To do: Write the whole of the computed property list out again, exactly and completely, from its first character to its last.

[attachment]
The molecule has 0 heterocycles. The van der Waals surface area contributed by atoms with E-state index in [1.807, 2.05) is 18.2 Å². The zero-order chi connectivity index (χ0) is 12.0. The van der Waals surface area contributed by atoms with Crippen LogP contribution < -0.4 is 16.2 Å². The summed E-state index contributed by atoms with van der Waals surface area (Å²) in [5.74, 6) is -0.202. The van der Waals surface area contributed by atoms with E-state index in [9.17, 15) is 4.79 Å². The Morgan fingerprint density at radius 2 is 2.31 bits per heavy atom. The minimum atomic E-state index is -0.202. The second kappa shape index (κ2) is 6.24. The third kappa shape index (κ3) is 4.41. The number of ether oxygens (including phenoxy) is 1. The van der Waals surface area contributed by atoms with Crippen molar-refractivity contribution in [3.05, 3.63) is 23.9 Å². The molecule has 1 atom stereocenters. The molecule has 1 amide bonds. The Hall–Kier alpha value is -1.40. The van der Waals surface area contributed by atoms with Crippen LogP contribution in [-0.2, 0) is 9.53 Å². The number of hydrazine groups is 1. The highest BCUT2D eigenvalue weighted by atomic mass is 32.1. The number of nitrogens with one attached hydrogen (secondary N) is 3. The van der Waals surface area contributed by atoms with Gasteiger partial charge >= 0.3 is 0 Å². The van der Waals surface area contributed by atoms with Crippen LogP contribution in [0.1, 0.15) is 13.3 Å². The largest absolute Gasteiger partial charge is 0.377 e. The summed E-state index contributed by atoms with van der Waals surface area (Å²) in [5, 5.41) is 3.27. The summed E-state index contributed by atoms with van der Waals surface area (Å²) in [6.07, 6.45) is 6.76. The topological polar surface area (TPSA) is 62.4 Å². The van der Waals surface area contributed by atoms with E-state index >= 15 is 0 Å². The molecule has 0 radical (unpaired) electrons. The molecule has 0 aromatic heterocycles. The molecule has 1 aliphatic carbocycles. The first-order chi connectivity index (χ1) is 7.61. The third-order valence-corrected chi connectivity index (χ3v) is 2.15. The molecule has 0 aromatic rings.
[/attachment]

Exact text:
The molecule has 0 heterocycles. The van der Waals surface area contributed by atoms with E-state index in [1.807, 2.05) is 18.2 Å². The zero-order chi connectivity index (χ0) is 12.0. The van der Waals surface area contributed by atoms with Crippen LogP contribution < -0.4 is 16.2 Å². The summed E-state index contributed by atoms with van der Waals surface area (Å²) in [5.74, 6) is -0.202. The van der Waals surface area contributed by atoms with E-state index in [9.17, 15) is 4.79 Å². The Morgan fingerprint density at radius 2 is 2.31 bits per heavy atom. The minimum atomic E-state index is -0.202. The second kappa shape index (κ2) is 6.24. The third kappa shape index (κ3) is 4.41. The number of ether oxygens (including phenoxy) is 1. The van der Waals surface area contributed by atoms with Crippen molar-refractivity contribution in [3.05, 3.63) is 23.9 Å². The molecule has 1 atom stereocenters. The molecule has 1 amide bonds. The Hall–Kier alpha value is -1.40. The van der Waals surface area contributed by atoms with Crippen LogP contribution in [-0.2, 0) is 9.53 Å². The number of hydrazine groups is 1. The highest BCUT2D eigenvalue weighted by atomic mass is 32.1. The number of nitrogens with one attached hydrogen (secondary N) is 3. The van der Waals surface area contributed by atoms with Gasteiger partial charge >= 0.3 is 0 Å². The van der Waals surface area contributed by atoms with Crippen LogP contribution in [0.1, 0.15) is 13.3 Å². The largest absolute Gasteiger partial charge is 0.377 e. The summed E-state index contributed by atoms with van der Waals surface area (Å²) in [5, 5.41) is 3.27. The summed E-state index contributed by atoms with van der Waals surface area (Å²) in [6.07, 6.45) is 6.76. The topological polar surface area (TPSA) is 62.4 Å². The van der Waals surface area contributed by atoms with E-state index >= 15 is 0 Å². The molecule has 0 radical (unpaired) electrons. The molecule has 0 aromatic heterocycles. The molecule has 1 aliphatic carbocycles. The first-order chi connectivity index (χ1) is 7.61. The third-order valence-corrected chi connectivity index (χ3v) is 2.15. The molecule has 0 aromatic rings.